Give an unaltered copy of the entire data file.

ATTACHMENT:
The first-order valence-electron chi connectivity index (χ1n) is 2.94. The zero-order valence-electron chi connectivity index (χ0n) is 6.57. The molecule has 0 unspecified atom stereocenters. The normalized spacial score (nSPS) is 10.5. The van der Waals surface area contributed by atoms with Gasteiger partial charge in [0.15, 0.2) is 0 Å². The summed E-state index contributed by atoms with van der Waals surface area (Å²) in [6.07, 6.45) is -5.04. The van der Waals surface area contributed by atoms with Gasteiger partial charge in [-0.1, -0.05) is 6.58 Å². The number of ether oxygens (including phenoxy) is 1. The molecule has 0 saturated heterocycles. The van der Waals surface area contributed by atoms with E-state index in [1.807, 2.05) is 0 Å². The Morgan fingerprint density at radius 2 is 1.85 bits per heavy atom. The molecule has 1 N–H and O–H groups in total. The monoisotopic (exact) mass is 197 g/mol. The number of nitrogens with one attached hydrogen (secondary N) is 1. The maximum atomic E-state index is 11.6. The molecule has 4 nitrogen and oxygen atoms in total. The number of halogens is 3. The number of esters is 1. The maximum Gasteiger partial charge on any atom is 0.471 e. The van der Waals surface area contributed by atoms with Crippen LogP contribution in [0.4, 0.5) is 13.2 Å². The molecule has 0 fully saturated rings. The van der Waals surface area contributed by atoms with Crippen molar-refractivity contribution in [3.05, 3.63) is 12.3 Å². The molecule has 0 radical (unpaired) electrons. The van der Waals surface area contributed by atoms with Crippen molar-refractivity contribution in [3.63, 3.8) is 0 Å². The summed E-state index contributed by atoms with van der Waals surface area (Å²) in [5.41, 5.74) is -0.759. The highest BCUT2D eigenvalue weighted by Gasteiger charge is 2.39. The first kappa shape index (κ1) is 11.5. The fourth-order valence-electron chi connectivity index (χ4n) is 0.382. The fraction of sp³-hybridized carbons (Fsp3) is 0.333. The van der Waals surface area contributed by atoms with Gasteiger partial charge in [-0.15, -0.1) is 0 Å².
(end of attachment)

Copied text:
The first-order valence-electron chi connectivity index (χ1n) is 2.94. The zero-order valence-electron chi connectivity index (χ0n) is 6.57. The molecule has 0 unspecified atom stereocenters. The normalized spacial score (nSPS) is 10.5. The van der Waals surface area contributed by atoms with Gasteiger partial charge in [0.15, 0.2) is 0 Å². The summed E-state index contributed by atoms with van der Waals surface area (Å²) in [6.07, 6.45) is -5.04. The van der Waals surface area contributed by atoms with Gasteiger partial charge in [-0.1, -0.05) is 6.58 Å². The number of ether oxygens (including phenoxy) is 1. The molecule has 0 saturated heterocycles. The van der Waals surface area contributed by atoms with E-state index in [1.807, 2.05) is 0 Å². The Morgan fingerprint density at radius 2 is 1.85 bits per heavy atom. The molecule has 1 N–H and O–H groups in total. The monoisotopic (exact) mass is 197 g/mol. The number of nitrogens with one attached hydrogen (secondary N) is 1. The maximum atomic E-state index is 11.6. The molecule has 4 nitrogen and oxygen atoms in total. The number of halogens is 3. The number of esters is 1. The maximum Gasteiger partial charge on any atom is 0.471 e. The van der Waals surface area contributed by atoms with Crippen LogP contribution in [0.4, 0.5) is 13.2 Å². The molecule has 0 fully saturated rings. The van der Waals surface area contributed by atoms with Crippen molar-refractivity contribution in [3.05, 3.63) is 12.3 Å². The molecule has 0 radical (unpaired) electrons. The van der Waals surface area contributed by atoms with Crippen molar-refractivity contribution in [3.63, 3.8) is 0 Å². The summed E-state index contributed by atoms with van der Waals surface area (Å²) in [5.41, 5.74) is -0.759. The highest BCUT2D eigenvalue weighted by Gasteiger charge is 2.39. The first kappa shape index (κ1) is 11.5. The fourth-order valence-electron chi connectivity index (χ4n) is 0.382. The fraction of sp³-hybridized carbons (Fsp3) is 0.333. The van der Waals surface area contributed by atoms with Gasteiger partial charge in [-0.15, -0.1) is 0 Å².